LLC vs. Corporation: Stock Options & Equity Incentives

Dive into the distinctions between LLCs and Corporations in terms of stock options and equity incentives, a must-read for entrepreneurs weighing their business structure options for optimal growth and employee engagement.

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Equity Incentives

Let’s spend a little bit of time now talking about equity incentives and employee compensation. Oftentimes startup companies that are bootstrapped and trying to raise investment capital don’t have a war chest of money available to pay the best and brightest new employees market rate salaries.

And oftentimes startups will bridge that gap by offering equity incentives to employees to incentivize them to work hard on behalf of the business. So let’s talk a little bit about the differences between a corporation or a limited liability company in that regard.

C Corporations

Corporations that plan to use equity incentives, for example, stock options, to attract and retain talent often prefer to operate as C corporations. Why? C corporations can offer what are known as incentive stock options to employees, and incentive stock options allow employees to defer tax on the equity compensation that they receive until they ultimately sell the underlying stock that is subject to the stock options.

That’s a very important advantage that C corporations have as a startup company. C corporations can offer certain fringe benefits to employees, for example, health insurance, qualified education costs, term life insurance, employer-provided vehicles, public transportation passes. And in doing that, all those can be tax deductible to the company and also tax free to the employee.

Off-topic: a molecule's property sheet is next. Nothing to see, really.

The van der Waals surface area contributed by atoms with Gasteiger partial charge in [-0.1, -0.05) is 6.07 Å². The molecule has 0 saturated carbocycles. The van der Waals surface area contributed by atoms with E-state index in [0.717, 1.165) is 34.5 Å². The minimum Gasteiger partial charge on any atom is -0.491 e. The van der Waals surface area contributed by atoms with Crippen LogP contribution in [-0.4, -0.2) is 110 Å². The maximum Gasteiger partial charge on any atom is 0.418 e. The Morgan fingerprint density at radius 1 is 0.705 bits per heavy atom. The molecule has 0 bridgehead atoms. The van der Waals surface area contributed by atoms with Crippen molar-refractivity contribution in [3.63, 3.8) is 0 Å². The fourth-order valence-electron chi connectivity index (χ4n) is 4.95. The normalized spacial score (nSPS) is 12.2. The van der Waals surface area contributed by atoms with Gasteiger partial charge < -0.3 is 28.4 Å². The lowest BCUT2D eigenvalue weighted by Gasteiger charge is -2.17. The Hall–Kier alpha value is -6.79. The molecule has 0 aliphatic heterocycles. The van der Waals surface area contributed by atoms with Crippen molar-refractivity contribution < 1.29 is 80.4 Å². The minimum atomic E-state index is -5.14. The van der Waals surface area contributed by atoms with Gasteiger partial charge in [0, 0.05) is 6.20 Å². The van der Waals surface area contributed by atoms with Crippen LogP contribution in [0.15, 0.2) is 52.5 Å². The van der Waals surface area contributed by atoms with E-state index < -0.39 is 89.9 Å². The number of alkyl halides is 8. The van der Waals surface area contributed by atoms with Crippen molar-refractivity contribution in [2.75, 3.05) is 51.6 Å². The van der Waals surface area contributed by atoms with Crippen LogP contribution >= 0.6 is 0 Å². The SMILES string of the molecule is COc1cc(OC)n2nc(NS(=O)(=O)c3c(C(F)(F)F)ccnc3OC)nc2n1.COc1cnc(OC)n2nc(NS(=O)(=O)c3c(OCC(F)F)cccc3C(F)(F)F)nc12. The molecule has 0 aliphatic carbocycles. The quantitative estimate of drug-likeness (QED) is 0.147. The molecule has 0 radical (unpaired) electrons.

S Corporations

Although S corporations can grant stock options, they can only be granted to a U.S. citizen or a resident alien. So if you as a startup company have an employee that’s a non-U.S. citizen, you can’t issue stock options as an S corporation to that individual. Oftentimes that really curtails the likelihood that an S corporation is going to be the entity of choice for most startup companies.

Another way that S corporations are typically less flexible than C corporations is with regard to the fringe benefits that I just talked about. An S corporation must either report the benefits as taxable compensation for the employees or, conversely, an S corporation has to forfeit the fringe benefit deduction available to the company. So again that’s an important distinction between a C corporation and an S corporation.


We’ll switch now to a limited liability company. While an LLC can of course reward its employees by offering the employees membership interest in the LLC, the equity compensation process is relatively awkward and may be more unattractive to employees than the stock option in a corporation. It’s a little more complicated.

Equity incentives require a lot more involvement from tax advisers and accountants. LLCs are not able to offer certain forms of equity compensation that are available to corporations, such as incentive stock options that again have that tax advantage benefits that a lot of the startup company employees have come to know and love.

In total, there’s a lot of advantages as a C corporation in terms of equity compensation incentives that S corporations and LLCs simply just don’t have.

Disclaimer: The content on this page is for information purposes only and does not constitute legal, tax, or accounting advice. If you have specific questions about any of these topics, seek the counsel of a licensed professional.

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Written by Team ZenBusiness

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